Teresa is equally committed to providing her community with the right “tools for their tool belts” so they can achieve success. She currently serves as a facilitator and committee member of the Enhancing Relationship Forums which is the brain child of Dr. Sandra McGee, a professor at the University of Iowa School of Social Work. These forums allow community members to come together for the purpose of building and repairing relationships with the societal institutions that they interact with daily. These forums are inclusive, intergenerational, and are meant to enhance the well-being of the community. These forums have brought together the African American community and societal institutions such as The Department of Human Services, Des Moines Police Department, Federal Bureau of Investigations and the U.S. Attorney’s Office. Teresa is a member of the board of directors’ for LifeServe Blood Center as well as the Young Women’s Resource Center. She is a Community Representative for the Youth Justice Initiative Restorative Justice Circles and she volunteers with a youth program for young women and men ages 12-18 years of age organized by local chapter of the Delta Sigma Theta, Inc. Sorority. In addition to her community activities, Teresa is active in her church – she is a member of the Voter’s Registration and Veteran’s and Fallen Soldiers Ministries at Corinthian Baptist Church.
Dr. Ain Grooms will be a member of our guest panel and will also be leading a breakout session on eliminating bias in the field of education.
Ain Grooms is an Assistant Professor in the University of Iowa’s Educational Leadership Program. Her research focuses on educational policy, access and opportunity, school choice, and racial and residential segregation. Prior to joining the faculty at the University of Iowa, she was a policy analyst with the Southern Regional Education Board in Atlanta, GA, served as the college advisor at a youth leadership and development program in East Harlem, New York City, and was one of the founding administrators of a college preparatory charter high school in Boston, MA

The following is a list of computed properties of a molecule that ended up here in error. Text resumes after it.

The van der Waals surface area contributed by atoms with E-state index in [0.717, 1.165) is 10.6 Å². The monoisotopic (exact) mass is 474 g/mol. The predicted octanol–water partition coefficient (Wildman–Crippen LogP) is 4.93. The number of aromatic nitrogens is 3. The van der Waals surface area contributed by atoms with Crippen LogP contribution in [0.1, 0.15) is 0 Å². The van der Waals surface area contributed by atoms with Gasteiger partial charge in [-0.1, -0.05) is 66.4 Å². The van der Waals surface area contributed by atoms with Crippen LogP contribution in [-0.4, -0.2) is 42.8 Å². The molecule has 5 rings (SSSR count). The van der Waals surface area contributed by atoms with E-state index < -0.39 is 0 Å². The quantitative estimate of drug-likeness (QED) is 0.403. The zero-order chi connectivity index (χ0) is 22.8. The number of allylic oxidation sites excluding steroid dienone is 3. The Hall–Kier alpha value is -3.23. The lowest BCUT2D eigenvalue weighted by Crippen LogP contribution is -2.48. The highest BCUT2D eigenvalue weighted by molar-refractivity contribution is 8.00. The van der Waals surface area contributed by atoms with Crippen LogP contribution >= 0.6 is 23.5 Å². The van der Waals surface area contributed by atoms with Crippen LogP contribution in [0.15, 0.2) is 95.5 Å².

Description of her presentation:
While equal educational opportunity manifests in various ways in districts throughout the nation, most scholars agree that equal educational opportunity considers inputs and outputs as related to students’ schooling experiences. Inputs, for example, might refer to teacher quality, curricular options, and student assignment patterns, whereas outputs might refer to college attendance and job attainment by recent graduates. One reason the debate concerning equal educational opportunity continues is that “equal educational opportunity” can not be standardized, and the phrase varies depending on who receives which inputs. Oftentimes students who are of a higher socio-economic status receive “better” educational opportunities than students from lower socio-economic status. That same claim manifests along racial lines, meaning, White students are often afforded “better” educational opportunities than their non-White peers in U.S. public schools. Galster and Killen (1995) contend that geography is not typically included in the definition of “equal educational opportunity,” and further argue that inequalities based on geographic location can affect individual opportunities. Thus, rural places, and especially Black students in rural places, are more routinely affected by place stratification.